Well, it's time. It's not technically the 20th of April, but the guys are ready. The planter is hooked up, filled up, fertilizer tank is ready, and they're all buzzing around the driveway like a bunch of bees.
However, as I backed out of the drive to meet a friend for a run this morning, I found myself wondering what it would be like if I could just back out and pull out of the drive without having to navigate around a 24 row planter that was unfurled and ready to roll in the middle of the driveway.
Literally, the middle.
Now, I am terrible at backing out, which, as a farmer's wife especially, is not a good thing. I have to back out of all sorts of weird spots, but in the early morning light, a planter, the one that "needs to get going" (according to my grandpa yesterday in the same driveway...thus the earlier start time, perhaps?) shouldn't be run over by a mom, still bleary eyed and her SUV.
There's always something in my driveway: a semi, a chore truck, the chore tractor, a mower, a sprayer, the gas man, the pest guy, the sprayer...something. But, there are usually always little people in my driveway too, on scooters, bikes with and without training wheels, pushing dolly strollers, or pushing Jack in a stroller. While I have a hard and fast rule that my kids are to NOT be anywhere but our concrete pad when something is running in the driveway, it only takes a second for something to go awry.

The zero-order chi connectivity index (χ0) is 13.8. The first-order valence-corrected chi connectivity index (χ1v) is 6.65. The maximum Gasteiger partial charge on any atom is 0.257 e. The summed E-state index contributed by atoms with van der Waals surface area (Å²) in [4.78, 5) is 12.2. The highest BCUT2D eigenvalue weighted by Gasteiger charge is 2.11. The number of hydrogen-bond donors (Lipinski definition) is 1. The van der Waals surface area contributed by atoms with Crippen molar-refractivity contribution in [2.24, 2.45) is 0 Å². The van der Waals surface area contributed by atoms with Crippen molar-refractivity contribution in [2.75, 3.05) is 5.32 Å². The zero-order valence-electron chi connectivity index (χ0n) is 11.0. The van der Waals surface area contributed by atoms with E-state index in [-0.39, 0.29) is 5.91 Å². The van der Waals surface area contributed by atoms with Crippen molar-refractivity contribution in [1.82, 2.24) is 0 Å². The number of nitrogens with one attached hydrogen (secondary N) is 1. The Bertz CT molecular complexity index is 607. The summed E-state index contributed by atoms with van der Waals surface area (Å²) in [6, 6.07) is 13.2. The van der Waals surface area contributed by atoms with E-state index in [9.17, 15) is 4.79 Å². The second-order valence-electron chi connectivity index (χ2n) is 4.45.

However, one has to be able to retrieve the bouncy ball that rolled under the tire of the tractor, right? Kids have to be able to ride and run and play and chuck balls here and there, right? But, this is the home base for the farm. This is the place where all service calls are made by more trucks, where the guys come in to refuel, where the semis are parked.
So, what's a mother of toddlers and kids to do?
There's a lovely homestead we oooh and ahhh over as we drive to my in-laws. It is the same type of set up....gravel drive to the lovely landscaped machine shed, and the house directly in front of it. However, we noticed that there is now not only a lovely white rock driveway for the big equipment, but not also an even lovelier blacktop drive leading to the even lovelier landscaped and cute as a button house.
That lady, I assume, had had enough of fighting with the farmers in her driveway and stomped her foot and poured some asphalt.
Maybe I need to stomp my foot a little louder...
Nah, I'll continue to wage the parking war, and be the envy of all little boys of our friends as I get to look at the big tractors all day, every day.